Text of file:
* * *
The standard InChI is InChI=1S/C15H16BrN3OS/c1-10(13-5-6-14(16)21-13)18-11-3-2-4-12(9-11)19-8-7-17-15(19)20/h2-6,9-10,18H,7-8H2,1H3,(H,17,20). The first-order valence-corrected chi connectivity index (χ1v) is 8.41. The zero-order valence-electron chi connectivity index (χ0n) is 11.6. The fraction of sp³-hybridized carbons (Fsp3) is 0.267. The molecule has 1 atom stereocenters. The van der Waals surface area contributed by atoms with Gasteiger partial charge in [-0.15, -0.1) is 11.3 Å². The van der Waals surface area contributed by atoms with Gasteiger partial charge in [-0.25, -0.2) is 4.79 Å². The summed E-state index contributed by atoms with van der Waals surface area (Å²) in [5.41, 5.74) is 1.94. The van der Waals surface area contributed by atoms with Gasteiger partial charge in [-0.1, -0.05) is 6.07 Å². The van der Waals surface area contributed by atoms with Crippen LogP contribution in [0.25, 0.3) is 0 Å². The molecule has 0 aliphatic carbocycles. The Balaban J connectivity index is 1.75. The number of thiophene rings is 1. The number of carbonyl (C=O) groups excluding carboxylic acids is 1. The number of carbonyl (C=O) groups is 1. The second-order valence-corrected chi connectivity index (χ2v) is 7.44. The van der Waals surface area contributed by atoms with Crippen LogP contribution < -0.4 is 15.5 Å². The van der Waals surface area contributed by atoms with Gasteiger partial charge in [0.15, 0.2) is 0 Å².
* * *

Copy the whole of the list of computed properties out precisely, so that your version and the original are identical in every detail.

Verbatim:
The standard InChI is InChI=1S/C15H16BrN3OS/c1-10(13-5-6-14(16)21-13)18-11-3-2-4-12(9-11)19-8-7-17-15(19)20/h2-6,9-10,18H,7-8H2,1H3,(H,17,20). The first-order valence-corrected chi connectivity index (χ1v) is 8.41. The zero-order valence-electron chi connectivity index (χ0n) is 11.6. The fraction of sp³-hybridized carbons (Fsp3) is 0.267. The molecule has 1 atom stereocenters. The van der Waals surface area contributed by atoms with Gasteiger partial charge in [-0.15, -0.1) is 11.3 Å². The van der Waals surface area contributed by atoms with Gasteiger partial charge in [-0.25, -0.2) is 4.79 Å². The summed E-state index contributed by atoms with van der Waals surface area (Å²) in [5.41, 5.74) is 1.94. The van der Waals surface area contributed by atoms with Gasteiger partial charge in [-0.1, -0.05) is 6.07 Å². The van der Waals surface area contributed by atoms with Crippen LogP contribution in [0.25, 0.3) is 0 Å². The molecule has 0 aliphatic carbocycles. The Balaban J connectivity index is 1.75. The number of thiophene rings is 1. The number of carbonyl (C=O) groups excluding carboxylic acids is 1. The number of carbonyl (C=O) groups is 1. The second-order valence-corrected chi connectivity index (χ2v) is 7.44. The van der Waals surface area contributed by atoms with Crippen LogP contribution < -0.4 is 15.5 Å². The van der Waals surface area contributed by atoms with Gasteiger partial charge in [0.15, 0.2) is 0 Å².